A comment by Stephen M. Richard about
Language (definition #5 at http://www.m-w.com/cgi-bin/dictionary): a formal system of signs and symbols (as FORTRAN or a calculus in logic) including rules for the formation and transformation of admissible expressions. Since the mandate for this technical team is to develop standardized nomenclature, we are working on the semantics, not the syntax of science language. The mandate for the technical team is to develop standardized nomenclature for description of the following things: 1. geologic map units 2. linear geologic features 3. point geologic features 4. spatial relationships among geologic map units, linear features and point features 5. geologic relationships among geologic map units, linear features and point features This is a much broader mandate than developing a lithologic classification. My reading of the mandate is that we are to produce what is being called an ontology in the knowledge engineering/artifical intelligence community (see links at http://ksl-web.stanford.edu/kst/ontology-sources.html). In engineering lingo, “an ontology is a description (like a formal specification of a program) of the concepts and relationships that can exist for an agent or a community of agents” (Tom Gruber, http://ksl-web.stanford.edu/kst/what-is-an-ontology.html). I suggest as an approach to the problem, we do something like the following: 1. Each of us study several geologic maps we have made or use for are particular field of interest, and extract the terms used in the description of the things listed in the mandate. 2. Compile the words into a single list, perhaps ranking priority in terms of how many times the word appears on the separate lists 3. Assign subsets of the list to committee members to produce definitions. 4. Review the definitions to assure that all terms used in the definitions are also defined The definitions must specify necessary and sufficient conditions for the application of each term. A necessary condition specifies the things that may be assumed true of any object or situation to which the term is applied. A sufficient condition specifies the minimum conditions required before the term can be applied to an object or situation. There will be a set of fundamental concepts that are not amenable to necessary and sufficient definitions; these will overlap with existing base ontologies that we can use as a foundation. The product will be a formal system of terminology in which every term has a precise definition. Some terms, like mineral names, probably already have necessary and sufficient definitions. By producing the word list by inspection of maps, we can probably focus our effort on a set of words that are actually used.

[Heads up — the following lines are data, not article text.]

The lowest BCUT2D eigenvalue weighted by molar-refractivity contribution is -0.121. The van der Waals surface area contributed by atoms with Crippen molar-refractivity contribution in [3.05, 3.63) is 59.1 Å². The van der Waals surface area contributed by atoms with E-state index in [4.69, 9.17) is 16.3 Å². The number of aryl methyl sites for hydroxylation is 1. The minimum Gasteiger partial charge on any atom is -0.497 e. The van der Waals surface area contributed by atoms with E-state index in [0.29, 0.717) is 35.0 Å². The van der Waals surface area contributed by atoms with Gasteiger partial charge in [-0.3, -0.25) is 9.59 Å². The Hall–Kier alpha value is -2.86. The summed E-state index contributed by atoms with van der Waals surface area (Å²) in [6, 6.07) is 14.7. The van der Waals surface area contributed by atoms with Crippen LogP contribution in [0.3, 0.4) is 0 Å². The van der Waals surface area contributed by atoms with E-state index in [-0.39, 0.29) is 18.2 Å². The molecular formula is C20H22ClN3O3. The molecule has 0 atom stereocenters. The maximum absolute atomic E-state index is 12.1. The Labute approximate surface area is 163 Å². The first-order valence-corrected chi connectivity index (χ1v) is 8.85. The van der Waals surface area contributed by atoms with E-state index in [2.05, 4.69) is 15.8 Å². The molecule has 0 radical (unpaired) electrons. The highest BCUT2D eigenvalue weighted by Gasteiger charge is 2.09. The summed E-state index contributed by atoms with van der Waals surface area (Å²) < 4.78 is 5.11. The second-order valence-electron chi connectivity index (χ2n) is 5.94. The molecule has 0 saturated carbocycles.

Further discussion of Suggestion for approach to our mandate (this page):
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